From Longman Dictionary of Contemporary Englishon your feeton your feeta)STANDto be standing for a long time without having time to sit downThe worst thing about working in the shop is that you’re on your feet all day. → dead on your feetat dead1(8)b)STANDto be standing upAs soon as the bell rang the class were on their feet and out of the door.c)to feel better again after being ill and in bedWe’ll soon have you on your feet again. →foot
Examples from the Corpus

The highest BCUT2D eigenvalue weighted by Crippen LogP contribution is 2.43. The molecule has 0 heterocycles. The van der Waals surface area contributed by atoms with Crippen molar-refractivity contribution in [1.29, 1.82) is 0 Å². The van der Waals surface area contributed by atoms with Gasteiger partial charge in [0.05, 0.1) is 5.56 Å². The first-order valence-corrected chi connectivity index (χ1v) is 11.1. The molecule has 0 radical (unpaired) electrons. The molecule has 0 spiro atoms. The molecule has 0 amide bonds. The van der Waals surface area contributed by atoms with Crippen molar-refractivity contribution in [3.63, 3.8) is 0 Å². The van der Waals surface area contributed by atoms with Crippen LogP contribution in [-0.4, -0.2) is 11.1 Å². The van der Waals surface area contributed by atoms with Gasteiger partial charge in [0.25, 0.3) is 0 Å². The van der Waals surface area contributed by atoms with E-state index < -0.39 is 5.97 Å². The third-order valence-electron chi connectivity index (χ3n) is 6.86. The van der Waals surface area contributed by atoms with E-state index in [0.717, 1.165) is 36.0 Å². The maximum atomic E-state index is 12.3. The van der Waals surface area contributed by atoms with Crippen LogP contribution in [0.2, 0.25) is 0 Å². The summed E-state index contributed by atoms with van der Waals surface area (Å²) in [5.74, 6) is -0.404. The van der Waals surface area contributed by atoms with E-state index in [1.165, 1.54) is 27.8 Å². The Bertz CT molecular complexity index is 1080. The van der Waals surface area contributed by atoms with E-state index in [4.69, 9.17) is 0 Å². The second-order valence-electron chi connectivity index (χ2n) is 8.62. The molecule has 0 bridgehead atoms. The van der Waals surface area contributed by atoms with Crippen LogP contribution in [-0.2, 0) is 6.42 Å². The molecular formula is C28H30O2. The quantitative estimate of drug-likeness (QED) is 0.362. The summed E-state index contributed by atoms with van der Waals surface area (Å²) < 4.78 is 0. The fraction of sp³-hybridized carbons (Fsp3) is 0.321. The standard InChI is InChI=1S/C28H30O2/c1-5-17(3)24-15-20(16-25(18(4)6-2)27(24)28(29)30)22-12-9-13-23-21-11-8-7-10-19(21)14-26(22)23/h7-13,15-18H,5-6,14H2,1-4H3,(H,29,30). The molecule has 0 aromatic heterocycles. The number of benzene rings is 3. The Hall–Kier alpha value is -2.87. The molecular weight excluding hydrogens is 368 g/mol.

on your feet• She'd been on her feet all morning without once sitting down.• You go. I've been on my feet all day, and I need a rest.• The crowd was on its feet.• Daley was on his feet, his armswaving, his mouth working.• He was on his feet, gathering up books from his desk.• He was on his feet, holding out his hand to Nick who went to him and took it trustingly.• I was on my feet in the darkness, dressing quietly.• A correspondent from the New York Times was on his feet.• A socialistyouth was on his feet, roaring with all the force and outrage of his years.• The ones she had just knocked down were on their feet again, hopping on the steps around her.